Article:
Title:
Harness adjustment mechanism for a child vehicle seat
Kind Code:
A1


Abstract:
A child vehicle seat includes a seat assembly including an upright portion having a first passage and a second passage defined therein. The child vehicle seat further includes a harness system including (i) a first shoulder belt portion extending through the first belt passage, and (ii) a second shoulder belt portion extending through the second belt passage. Also, the child vehicle seat includes a retractor assembly configured to receive belt portions of the harness system in a wound configuration, the retractor assembly including a spring which urges belt portions of the harness system into the retractor assembly. Moreover, the child vehicle seat includes an actuator positionable between (i) a first position in which the actuator prevents payout of belt portions from the retractor assembly, and (ii) a second position in which the actuator allows payout of belt portions from the retractor assembly. The retractor assembly further includes a manual adjustment mechanism, and manual movement of the manual adjustment mechanism causes further belt portions of the harness system to be advanced into the retractor assembly.



Inventors:
Woellert, Tom (Indianapolis, IN, US)
Dingman, Guy (Westfield, IN, US)
Ayette, Mike (Noblesville, IN, US)
Application Number:
11/251396
Publication Date:
04/20/2006
Filing Date:
10/14/2005
Primary Class:
Other Classes:
297/484, 297/256.16
International Classes:
A47D1/10
View Patent Images:
Related US Applications:
20130270880VIBRATING PILLOWOctober, 2013Lee
20050179293SEAT SUSPENSIONAugust, 2005Wilcox
20080023996Lumbar supportJanuary, 2008Bard
20140042781VEHICLE SEAT AND TRIMFebruary, 2014Reeves
20100144237Child interaction device and method thereforJune, 2010Wilkins
20120286553VEHICLE SEATING SYSTEM WITH PIVOTING STOP MECHANISM AND METHODNovember, 2012Sharda et al.
20070052272Back and lumbar support apparatus and systemMarch, 2007Fabel
20100127544LOCKABLE RECLINING ADJUSTMENT DEVICE TO CONTROL THE TILTING OF THE SEAT FRAME OF A MANUAL WHEELCHAIRMay, 2010Panchbhaya
20010028187Seating furniture with rocking seatOctober, 2001Kielhorn
20080106136SEAT FRONT EDGE CONSTRUCTIONMay, 2008Heidmann et al.
20100295350Ergonomic musician's stoolNovember, 2010Barman



Primary Examiner:
WHITE, RODNEY BARNETT
Attorney, Agent or Firm:
WOODARD, EMHARDT, HENRY, REEVES & WAGNER, LLP (INDIANAPOLIS, IN, US)
Claims:
What is claimed is:

1. A child vehicle seat, comprising: a seat assembly including (i) a seat portion having a first belt passage defined therein, and (ii) an upright portion having a second passage defined therein; a harness system including (i) a shoulder belt portion extending through said first belt passage, and (ii) a crotch belt portion extending through said second belt passage; a retractor assembly configured to receive belt portions of said harness system in a wound configuration, said retractor assembly including a spring which urges belt portions of said harness system into said retractor assembly; and an actuator positionable between (i) a first position in which said actuator prevents payout of belt portions from said retractor assembly, and (ii) a second position in which said actuator allows payout of belt portions from said retractor assembly, wherein said retractor assembly further includes a manual adjustment mechanism, and wherein manual movement of said manual adjustment mechanism causes further belt portions of said harness system to be advanced into said retractor assembly.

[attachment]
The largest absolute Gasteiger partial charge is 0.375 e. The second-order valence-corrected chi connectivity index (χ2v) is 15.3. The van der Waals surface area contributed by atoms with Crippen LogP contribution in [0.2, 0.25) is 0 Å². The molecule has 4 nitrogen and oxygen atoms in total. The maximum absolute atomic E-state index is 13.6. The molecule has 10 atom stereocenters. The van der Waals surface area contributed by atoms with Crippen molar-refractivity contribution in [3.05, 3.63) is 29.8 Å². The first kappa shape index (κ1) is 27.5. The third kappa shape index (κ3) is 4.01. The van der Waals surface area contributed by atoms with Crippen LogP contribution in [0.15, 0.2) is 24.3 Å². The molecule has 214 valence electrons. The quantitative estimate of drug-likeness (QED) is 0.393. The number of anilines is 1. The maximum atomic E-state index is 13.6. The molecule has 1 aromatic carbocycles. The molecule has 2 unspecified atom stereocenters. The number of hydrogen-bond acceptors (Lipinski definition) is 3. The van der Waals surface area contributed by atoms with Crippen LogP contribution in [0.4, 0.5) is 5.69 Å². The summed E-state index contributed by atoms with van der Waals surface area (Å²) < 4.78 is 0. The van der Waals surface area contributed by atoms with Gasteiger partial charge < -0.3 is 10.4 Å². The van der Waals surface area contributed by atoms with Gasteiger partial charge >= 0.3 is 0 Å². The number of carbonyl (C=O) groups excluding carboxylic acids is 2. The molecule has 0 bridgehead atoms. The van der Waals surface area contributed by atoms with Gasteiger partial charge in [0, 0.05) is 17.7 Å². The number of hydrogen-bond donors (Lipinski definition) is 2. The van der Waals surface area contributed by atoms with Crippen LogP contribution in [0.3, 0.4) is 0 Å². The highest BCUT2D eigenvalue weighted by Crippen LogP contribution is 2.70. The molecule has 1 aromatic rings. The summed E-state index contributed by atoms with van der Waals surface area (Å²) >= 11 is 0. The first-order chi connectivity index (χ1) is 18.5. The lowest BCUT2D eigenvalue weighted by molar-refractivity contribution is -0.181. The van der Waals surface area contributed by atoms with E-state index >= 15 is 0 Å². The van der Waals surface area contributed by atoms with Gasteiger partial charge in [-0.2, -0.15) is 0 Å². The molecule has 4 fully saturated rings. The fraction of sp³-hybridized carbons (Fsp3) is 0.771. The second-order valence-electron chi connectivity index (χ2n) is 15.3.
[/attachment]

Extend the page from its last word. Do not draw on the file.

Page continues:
2. The child vehicle seat of claim 1, wherein: said retractor assembly includes a spool on which belt portions of said harness system are wound, and said spring is configured to urge said spool in a rotating path of movement.

3. The child vehicle seat of claim 2, wherein: said manual adjustment mechanism includes a handle coupled to said spool, and rotation of said handle causes rotation of said spool.

4. The child vehicle seat of claim 3, wherein: ratchet teeth are formed on said spool, and said actuator includes a pawl configured to engage said ratchet teeth.

5. The child vehicle seat of claim 1, wherein manual movement of said manual adjustment mechanism causes said shoulder belt portion to move through said second belt passage defined in said upright portion.

6. The child vehicle seat of claim 5, wherein urging of belt portions of said harness system by said spring into said retractor assembly causes said shoulder belt portion to move through said second belt passage defined in said upright portion.